Baku, Azerbaijan, Nov.13
By Dalga Khatinoglu, Temkin Jafarov - Trend:
With the new administration, Iran's financial situation has improved, but not very much, the governor of Iran's Central Bank Valiollah Seif told Trend.
He reminded that when Iran's new administration, headed by Hassan Rouhani, started its work the middle of 2013, Iran was experiencing stagflation, however the country managed to pass through it.
Seif, who arrived to Azerbaijan as part of Iranian delegation headed by President Hassan Rouhani, believes that Iran managed to get out of stagnation, but the liquidity in the country should be decreased to pave the path for inflation's decline.
Iran's inflation rate in mid-2013 was 40.4 percent, while Iran's economy has been contracted by 1.9 percent and 6.8 percent during last two fiscal years respectively. Iran's fiscal year starts on March 21.
Seif said that during last year, Iran was facing both stagnation and inflation.
To eliminate stagnation, the country needed contractionary monetary policy, while these policies are also vital for economic growth.
"We decided to prioritize the inflation problem with decreasing the liquidity growth rate and diverting the existent liquidity to production and industrial sectors," Seif said.
The liquidity rate in Iran is very high, exceeding $200 billion in early October.
Seif said the liquidity growth in the country was 26.5 percent during the current fiscal year, while this figure for the same period in last year was 29.5 percent.
Iranian government succeed to decrease the inflation rate to 19.1 percent in October 2014, but Seif believes that the rate is still high, and needs to be driven down to a single-digit figure. He said Iran's government attempting to lower the inflation rate, will help reduce the inflation rate to 13 percent next year, and to the single-digit figures in 2016.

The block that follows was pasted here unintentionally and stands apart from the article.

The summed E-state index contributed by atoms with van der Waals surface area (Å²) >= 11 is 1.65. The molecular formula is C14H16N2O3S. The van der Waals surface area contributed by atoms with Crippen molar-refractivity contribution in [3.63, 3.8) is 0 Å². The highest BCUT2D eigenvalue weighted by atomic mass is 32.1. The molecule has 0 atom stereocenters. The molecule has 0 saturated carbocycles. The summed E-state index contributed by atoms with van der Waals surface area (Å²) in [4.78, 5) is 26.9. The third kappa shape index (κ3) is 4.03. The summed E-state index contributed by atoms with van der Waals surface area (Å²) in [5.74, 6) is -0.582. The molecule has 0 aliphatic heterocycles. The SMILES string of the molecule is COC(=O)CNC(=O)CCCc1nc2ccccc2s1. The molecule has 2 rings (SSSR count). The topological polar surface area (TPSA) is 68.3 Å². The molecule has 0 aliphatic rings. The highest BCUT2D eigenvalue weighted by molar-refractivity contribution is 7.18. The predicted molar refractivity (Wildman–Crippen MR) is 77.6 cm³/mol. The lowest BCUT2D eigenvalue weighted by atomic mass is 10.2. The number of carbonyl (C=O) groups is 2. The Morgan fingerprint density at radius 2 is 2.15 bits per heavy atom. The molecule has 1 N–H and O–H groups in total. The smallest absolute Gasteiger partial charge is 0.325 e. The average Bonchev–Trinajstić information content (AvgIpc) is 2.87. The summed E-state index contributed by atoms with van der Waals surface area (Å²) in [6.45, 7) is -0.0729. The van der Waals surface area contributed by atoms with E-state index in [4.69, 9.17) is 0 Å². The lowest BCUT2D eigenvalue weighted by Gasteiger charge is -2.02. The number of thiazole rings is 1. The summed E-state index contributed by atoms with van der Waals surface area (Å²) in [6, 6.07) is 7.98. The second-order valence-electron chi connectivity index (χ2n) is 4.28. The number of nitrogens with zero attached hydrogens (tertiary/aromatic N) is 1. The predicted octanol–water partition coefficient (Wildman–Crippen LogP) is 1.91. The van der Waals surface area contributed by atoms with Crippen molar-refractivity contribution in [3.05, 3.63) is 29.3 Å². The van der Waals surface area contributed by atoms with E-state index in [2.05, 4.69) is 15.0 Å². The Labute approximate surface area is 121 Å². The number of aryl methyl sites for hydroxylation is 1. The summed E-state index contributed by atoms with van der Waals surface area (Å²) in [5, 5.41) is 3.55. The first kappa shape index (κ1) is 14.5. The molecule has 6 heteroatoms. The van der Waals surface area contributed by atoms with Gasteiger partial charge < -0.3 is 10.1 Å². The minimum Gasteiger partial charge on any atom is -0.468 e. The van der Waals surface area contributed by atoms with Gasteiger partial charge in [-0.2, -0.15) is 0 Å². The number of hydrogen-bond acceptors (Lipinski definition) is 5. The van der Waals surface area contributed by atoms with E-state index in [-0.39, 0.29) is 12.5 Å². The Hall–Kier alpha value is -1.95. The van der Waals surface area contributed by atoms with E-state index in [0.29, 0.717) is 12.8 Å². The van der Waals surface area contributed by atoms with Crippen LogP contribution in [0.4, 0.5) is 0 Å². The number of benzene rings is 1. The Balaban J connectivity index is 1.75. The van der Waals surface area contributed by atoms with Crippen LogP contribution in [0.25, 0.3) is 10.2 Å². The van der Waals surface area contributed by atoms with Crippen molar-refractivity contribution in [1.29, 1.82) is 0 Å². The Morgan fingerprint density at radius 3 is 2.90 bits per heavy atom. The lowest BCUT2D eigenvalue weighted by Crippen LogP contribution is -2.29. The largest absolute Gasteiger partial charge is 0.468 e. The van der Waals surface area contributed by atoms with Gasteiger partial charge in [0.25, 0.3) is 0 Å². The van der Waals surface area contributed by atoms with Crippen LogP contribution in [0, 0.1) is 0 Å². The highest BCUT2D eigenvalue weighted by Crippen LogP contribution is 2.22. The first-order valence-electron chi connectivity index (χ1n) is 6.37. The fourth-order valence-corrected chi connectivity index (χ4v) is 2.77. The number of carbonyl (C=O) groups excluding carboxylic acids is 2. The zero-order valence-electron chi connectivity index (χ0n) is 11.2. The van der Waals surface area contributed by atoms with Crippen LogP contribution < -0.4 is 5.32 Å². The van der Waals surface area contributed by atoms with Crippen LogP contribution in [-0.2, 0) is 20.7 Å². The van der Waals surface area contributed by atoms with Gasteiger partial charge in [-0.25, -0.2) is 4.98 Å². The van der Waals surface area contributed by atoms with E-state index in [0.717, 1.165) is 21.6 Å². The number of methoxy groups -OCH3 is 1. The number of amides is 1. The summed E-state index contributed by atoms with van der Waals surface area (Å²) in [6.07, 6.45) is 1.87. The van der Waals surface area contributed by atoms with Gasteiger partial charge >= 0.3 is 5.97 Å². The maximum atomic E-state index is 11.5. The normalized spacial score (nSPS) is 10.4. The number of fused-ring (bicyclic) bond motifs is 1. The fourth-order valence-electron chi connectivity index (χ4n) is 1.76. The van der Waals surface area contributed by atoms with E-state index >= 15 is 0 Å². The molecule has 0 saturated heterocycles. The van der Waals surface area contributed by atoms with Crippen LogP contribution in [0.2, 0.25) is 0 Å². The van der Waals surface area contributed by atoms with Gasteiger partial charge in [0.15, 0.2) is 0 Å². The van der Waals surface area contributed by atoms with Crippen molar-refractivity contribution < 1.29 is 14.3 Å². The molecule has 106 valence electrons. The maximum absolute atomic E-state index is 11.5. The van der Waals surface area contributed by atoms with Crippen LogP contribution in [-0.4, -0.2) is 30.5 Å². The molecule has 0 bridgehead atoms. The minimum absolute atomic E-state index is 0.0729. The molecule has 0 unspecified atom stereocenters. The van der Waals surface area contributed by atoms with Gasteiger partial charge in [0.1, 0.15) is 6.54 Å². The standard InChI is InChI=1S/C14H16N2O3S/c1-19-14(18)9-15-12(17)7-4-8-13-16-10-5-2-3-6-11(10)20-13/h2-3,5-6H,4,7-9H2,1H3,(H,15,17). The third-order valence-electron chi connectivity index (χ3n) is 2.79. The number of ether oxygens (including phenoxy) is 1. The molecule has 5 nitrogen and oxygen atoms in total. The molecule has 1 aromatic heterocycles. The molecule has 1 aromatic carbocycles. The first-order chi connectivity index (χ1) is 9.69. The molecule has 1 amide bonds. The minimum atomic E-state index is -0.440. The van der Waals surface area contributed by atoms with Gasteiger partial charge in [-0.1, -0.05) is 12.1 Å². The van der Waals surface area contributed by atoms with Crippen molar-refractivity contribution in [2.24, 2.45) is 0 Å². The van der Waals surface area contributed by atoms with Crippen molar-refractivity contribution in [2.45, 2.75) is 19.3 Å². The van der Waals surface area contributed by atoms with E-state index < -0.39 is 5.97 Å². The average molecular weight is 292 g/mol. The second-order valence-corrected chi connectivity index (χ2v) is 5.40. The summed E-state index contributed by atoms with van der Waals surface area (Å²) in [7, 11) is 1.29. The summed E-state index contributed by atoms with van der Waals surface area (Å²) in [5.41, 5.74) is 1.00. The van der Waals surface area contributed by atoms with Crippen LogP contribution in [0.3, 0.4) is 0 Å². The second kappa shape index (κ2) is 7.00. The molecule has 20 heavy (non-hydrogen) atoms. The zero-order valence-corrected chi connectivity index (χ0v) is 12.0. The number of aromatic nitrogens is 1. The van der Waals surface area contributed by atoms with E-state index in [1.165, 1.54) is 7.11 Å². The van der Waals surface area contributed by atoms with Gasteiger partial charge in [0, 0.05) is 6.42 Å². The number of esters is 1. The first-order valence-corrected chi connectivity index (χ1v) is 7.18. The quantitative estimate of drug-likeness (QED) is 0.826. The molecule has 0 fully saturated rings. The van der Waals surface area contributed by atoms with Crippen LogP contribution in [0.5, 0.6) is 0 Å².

He also said that Iran's GDP growth during spring was 4.6 percent, which indicates the country passed the stagnation situation after two years.
Low interest rate
The contractionary monetary policy primarily is done by increasing bank interest, while the bank interest rate in Iran was about two times less than the inflation rate during last year.
Seif said Iran should focus on lowering the inflation rate to keep the bank interest rates low to resolve bank's problems.
"It's wrong to keep interest rates high due to high inflation rate. The situation in Iran was abnormal, but we are getting better and with low inflation the bank interest rate should decrease more," he said.
The interest rate for one-year deposits in Iranian banks are averagely about 21 percent.
The amount of bad loans in Iran is about $27 billion, while Central Bank of Iran supervisory chief Hamid Tehranfar said on Sep.23 that the national banks owned and operated 500-600 companies, valued at about $70 billion by the end of the last fiscal year, which is 48-49 percent of their total base capital.
According to the law, the banks are allowed to own companies as much as 40 percent of their base capital in value. The major reason for the interest of Iranian banks in possessing companies is reportedly the huge drop in the value of national currency during the last several years.
Each USD was sold at 11,000 rials (Iran's national currency) in 2011, while this figure soared to 38,000 in mid-2013. A US dollar is sold at 32,000 rials nowadays.
Seif confirmed that the sudden drop in rial's value led to increasing the bad loan amount and bank's intention to possessing the real estate properties.